Rajsi Rana ’26
Art is something so incredibly human; it is a result of emotions and thoughts that only people, and on top of that, specific individuals who have gone through experiences unique to them, can hold and process enough to express creatively. Despite this, it is not necessarily an encouraged career path. Bishakh Som, a Bengali-American transgender woman,= who creates graphic novels and comics, has struggled through balancing what she wanted for her life and what her parents desired for her. Som began college trying to find a compromising major and settled on architecture, eventually going on to get a masters degree in architecture. Although she had a career in architecture for several years, she eventually left to work on her comics and art.
Som journeyed through several twists and turns to get to where she is today, in terms of career, gender identity, and South Asian identity. She chose art as her life path over all else. “A lot of my comics work has been about identity, about belonging, about the sense of ‘home,’ which, especially for a diasporic trans femme, is fleeting at best.” In Som’s art, she often includes South Asian characters and delves into exploring their identities and how they find home when they’ve lived between two identities for their whole lives. An excerpt from her “graphic almost-memoir,” Spellbound, says “…Or I could move to India, to cultivate a connection to—well, anything really—culture, family, history, some nebulous feeling, some sense of belonging I never had. Nostalgia for a past that never existed.” Through her art, Som has been able to “create small worlds that kick against the ugliness, hostility and mediocrity of 21st-century life—to manifest characters, words, colors, forms, symbols, patterns and rhythms that point to an aesthetic, one that has been shaped by all the visual and cultural touchstones that I’ve collected in my experience.” Because of her journey to establish art as her life, she has been able to process and turn her experiences into stories.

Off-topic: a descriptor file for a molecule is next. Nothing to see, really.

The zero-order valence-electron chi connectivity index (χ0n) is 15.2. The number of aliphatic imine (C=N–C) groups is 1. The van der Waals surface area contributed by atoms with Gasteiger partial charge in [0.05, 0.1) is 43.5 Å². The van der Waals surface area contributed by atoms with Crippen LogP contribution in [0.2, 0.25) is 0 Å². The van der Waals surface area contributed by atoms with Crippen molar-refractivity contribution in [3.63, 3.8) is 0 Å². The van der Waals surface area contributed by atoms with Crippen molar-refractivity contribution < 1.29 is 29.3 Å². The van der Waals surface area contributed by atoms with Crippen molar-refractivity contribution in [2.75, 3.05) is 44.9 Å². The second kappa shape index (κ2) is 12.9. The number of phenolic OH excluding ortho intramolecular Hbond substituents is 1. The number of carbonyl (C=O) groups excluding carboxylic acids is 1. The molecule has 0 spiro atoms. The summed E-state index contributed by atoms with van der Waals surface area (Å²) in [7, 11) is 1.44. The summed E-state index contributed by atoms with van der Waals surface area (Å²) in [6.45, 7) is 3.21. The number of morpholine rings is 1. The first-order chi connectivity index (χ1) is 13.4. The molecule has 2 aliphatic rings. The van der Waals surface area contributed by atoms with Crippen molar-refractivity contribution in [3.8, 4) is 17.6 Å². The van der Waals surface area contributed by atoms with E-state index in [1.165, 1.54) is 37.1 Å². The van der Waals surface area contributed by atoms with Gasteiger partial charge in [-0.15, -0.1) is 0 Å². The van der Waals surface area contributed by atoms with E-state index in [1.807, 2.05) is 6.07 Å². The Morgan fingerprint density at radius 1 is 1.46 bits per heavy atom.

In South Asian culture, it is heavily prominent to look down upon and discourage those who pursue art. It is very common for those of South Asian descent to feel pressure to choose the life their parents want for them instead of the life they want for themselves. Some struggled with this same question. Som says, “I felt, in my own experience, that I couldn’t fully act on what I wanted for myself, both in terms of gender and art, until my parents were no longer around, acting as a sort of superego. I loved them both dearly, but I wouldn’t have dared push them on the topic of being trans or abandoning architecture, for fear of disappointing them in the extreme.”
Som was able to use her experiences—as a South Asian, as a trans woman, as an artist, as someone discouraged from pursuing her artistic dreams, as a previously trained architect—to create and establish the unique artistic vision she displays in her pieces. Every experience, both good and bad, has led her to her art career today. Som’s comics encapsulate how it feels to be a South Asian growing up in a western country, how it feels to feel discomfort in your gender identity, how it feels to choose art despite everyone in your life telling you not to. “Making art is one of only a few ways we have at our disposal to choreograph imagined environments that speak of alternate modes of living, of better shapes of existence.”